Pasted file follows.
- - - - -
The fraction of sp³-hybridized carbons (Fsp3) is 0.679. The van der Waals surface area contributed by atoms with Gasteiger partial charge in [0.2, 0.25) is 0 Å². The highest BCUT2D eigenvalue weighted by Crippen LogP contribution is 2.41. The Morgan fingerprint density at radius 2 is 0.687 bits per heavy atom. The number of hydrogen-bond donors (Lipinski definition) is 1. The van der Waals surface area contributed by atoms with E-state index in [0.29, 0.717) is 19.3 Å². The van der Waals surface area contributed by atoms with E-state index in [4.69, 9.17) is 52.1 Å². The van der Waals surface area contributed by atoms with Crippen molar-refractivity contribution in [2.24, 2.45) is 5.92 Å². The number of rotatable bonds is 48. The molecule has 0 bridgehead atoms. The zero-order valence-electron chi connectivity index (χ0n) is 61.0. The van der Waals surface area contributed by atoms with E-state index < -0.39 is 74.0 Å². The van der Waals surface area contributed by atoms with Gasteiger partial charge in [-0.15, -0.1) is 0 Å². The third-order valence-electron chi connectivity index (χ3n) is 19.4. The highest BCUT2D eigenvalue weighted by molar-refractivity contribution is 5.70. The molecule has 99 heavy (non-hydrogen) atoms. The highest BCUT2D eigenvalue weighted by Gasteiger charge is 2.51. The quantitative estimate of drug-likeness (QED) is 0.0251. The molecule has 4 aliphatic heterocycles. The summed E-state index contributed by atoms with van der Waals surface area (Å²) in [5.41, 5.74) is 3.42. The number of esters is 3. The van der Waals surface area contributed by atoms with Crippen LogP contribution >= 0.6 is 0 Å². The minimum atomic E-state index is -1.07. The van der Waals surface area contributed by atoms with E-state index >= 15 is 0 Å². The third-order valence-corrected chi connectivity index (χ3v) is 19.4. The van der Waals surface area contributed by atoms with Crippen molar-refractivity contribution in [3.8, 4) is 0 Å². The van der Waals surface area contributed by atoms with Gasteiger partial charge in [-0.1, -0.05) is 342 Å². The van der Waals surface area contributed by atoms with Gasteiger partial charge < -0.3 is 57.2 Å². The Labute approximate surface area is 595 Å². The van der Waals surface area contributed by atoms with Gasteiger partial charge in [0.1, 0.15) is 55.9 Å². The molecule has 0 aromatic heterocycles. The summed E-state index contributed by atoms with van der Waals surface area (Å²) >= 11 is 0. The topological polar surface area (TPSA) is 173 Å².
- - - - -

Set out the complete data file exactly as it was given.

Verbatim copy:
The fraction of sp³-hybridized carbons (Fsp3) is 0.679. The van der Waals surface area contributed by atoms with Gasteiger partial charge in [0.2, 0.25) is 0 Å². The highest BCUT2D eigenvalue weighted by Crippen LogP contribution is 2.41. The Morgan fingerprint density at radius 2 is 0.687 bits per heavy atom. The number of hydrogen-bond donors (Lipinski definition) is 1. The van der Waals surface area contributed by atoms with E-state index in [0.29, 0.717) is 19.3 Å². The van der Waals surface area contributed by atoms with E-state index in [4.69, 9.17) is 52.1 Å². The van der Waals surface area contributed by atoms with Crippen molar-refractivity contribution in [2.24, 2.45) is 5.92 Å². The number of rotatable bonds is 48. The molecule has 0 bridgehead atoms. The zero-order valence-electron chi connectivity index (χ0n) is 61.0. The van der Waals surface area contributed by atoms with E-state index < -0.39 is 74.0 Å². The van der Waals surface area contributed by atoms with Gasteiger partial charge in [-0.15, -0.1) is 0 Å². The third-order valence-electron chi connectivity index (χ3n) is 19.4. The highest BCUT2D eigenvalue weighted by molar-refractivity contribution is 5.70. The molecule has 99 heavy (non-hydrogen) atoms. The highest BCUT2D eigenvalue weighted by Gasteiger charge is 2.51. The quantitative estimate of drug-likeness (QED) is 0.0251. The molecule has 4 aliphatic heterocycles. The summed E-state index contributed by atoms with van der Waals surface area (Å²) in [5.41, 5.74) is 3.42. The number of esters is 3. The van der Waals surface area contributed by atoms with Crippen LogP contribution >= 0.6 is 0 Å². The minimum atomic E-state index is -1.07. The van der Waals surface area contributed by atoms with E-state index >= 15 is 0 Å². The third-order valence-corrected chi connectivity index (χ3v) is 19.4. The van der Waals surface area contributed by atoms with Crippen molar-refractivity contribution in [3.8, 4) is 0 Å². The van der Waals surface area contributed by atoms with Gasteiger partial charge in [-0.1, -0.05) is 342 Å². The van der Waals surface area contributed by atoms with Gasteiger partial charge < -0.3 is 57.2 Å². The Labute approximate surface area is 595 Å². The van der Waals surface area contributed by atoms with Gasteiger partial charge in [0.1, 0.15) is 55.9 Å². The molecule has 0 aromatic heterocycles. The summed E-state index contributed by atoms with van der Waals surface area (Å²) >= 11 is 0. The topological polar surface area (TPSA) is 173 Å².